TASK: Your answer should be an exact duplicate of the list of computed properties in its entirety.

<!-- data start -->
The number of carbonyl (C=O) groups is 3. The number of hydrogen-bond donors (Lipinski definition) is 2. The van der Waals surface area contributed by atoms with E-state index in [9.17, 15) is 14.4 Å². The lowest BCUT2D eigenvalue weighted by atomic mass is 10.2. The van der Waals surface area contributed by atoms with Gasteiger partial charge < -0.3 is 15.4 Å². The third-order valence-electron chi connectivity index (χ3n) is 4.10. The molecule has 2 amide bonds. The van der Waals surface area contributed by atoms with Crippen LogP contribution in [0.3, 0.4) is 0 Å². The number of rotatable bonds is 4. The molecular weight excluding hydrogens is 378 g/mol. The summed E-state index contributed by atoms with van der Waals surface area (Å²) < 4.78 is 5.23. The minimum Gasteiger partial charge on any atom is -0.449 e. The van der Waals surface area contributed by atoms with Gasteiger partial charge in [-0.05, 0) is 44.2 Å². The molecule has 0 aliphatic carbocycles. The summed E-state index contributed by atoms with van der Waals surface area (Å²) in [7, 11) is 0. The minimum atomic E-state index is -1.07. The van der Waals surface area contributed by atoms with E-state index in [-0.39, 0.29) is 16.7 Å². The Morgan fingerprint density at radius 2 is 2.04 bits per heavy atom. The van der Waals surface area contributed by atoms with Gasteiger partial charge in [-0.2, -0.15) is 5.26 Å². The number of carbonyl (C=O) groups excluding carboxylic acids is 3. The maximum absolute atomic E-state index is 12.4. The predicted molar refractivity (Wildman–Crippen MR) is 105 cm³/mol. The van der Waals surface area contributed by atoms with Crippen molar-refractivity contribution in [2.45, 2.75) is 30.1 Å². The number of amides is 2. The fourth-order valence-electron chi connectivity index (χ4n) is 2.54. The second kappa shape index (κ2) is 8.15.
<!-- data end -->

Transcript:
The number of carbonyl (C=O) groups is 3. The number of hydrogen-bond donors (Lipinski definition) is 2. The van der Waals surface area contributed by atoms with E-state index in [9.17, 15) is 14.4 Å². The lowest BCUT2D eigenvalue weighted by atomic mass is 10.2. The van der Waals surface area contributed by atoms with Gasteiger partial charge < -0.3 is 15.4 Å². The third-order valence-electron chi connectivity index (χ3n) is 4.10. The molecule has 2 amide bonds. The van der Waals surface area contributed by atoms with Crippen LogP contribution in [0.3, 0.4) is 0 Å². The number of rotatable bonds is 4. The molecular weight excluding hydrogens is 378 g/mol. The summed E-state index contributed by atoms with van der Waals surface area (Å²) < 4.78 is 5.23. The minimum Gasteiger partial charge on any atom is -0.449 e. The van der Waals surface area contributed by atoms with Gasteiger partial charge in [-0.05, 0) is 44.2 Å². The molecule has 0 aliphatic carbocycles. The summed E-state index contributed by atoms with van der Waals surface area (Å²) in [7, 11) is 0. The minimum atomic E-state index is -1.07. The van der Waals surface area contributed by atoms with E-state index in [-0.39, 0.29) is 16.7 Å². The Morgan fingerprint density at radius 2 is 2.04 bits per heavy atom. The van der Waals surface area contributed by atoms with Gasteiger partial charge in [-0.2, -0.15) is 5.26 Å². The number of carbonyl (C=O) groups excluding carboxylic acids is 3. The maximum absolute atomic E-state index is 12.4. The predicted molar refractivity (Wildman–Crippen MR) is 105 cm³/mol. The van der Waals surface area contributed by atoms with Crippen molar-refractivity contribution in [2.45, 2.75) is 30.1 Å². The number of amides is 2. The fourth-order valence-electron chi connectivity index (χ4n) is 2.54. The second kappa shape index (κ2) is 8.15.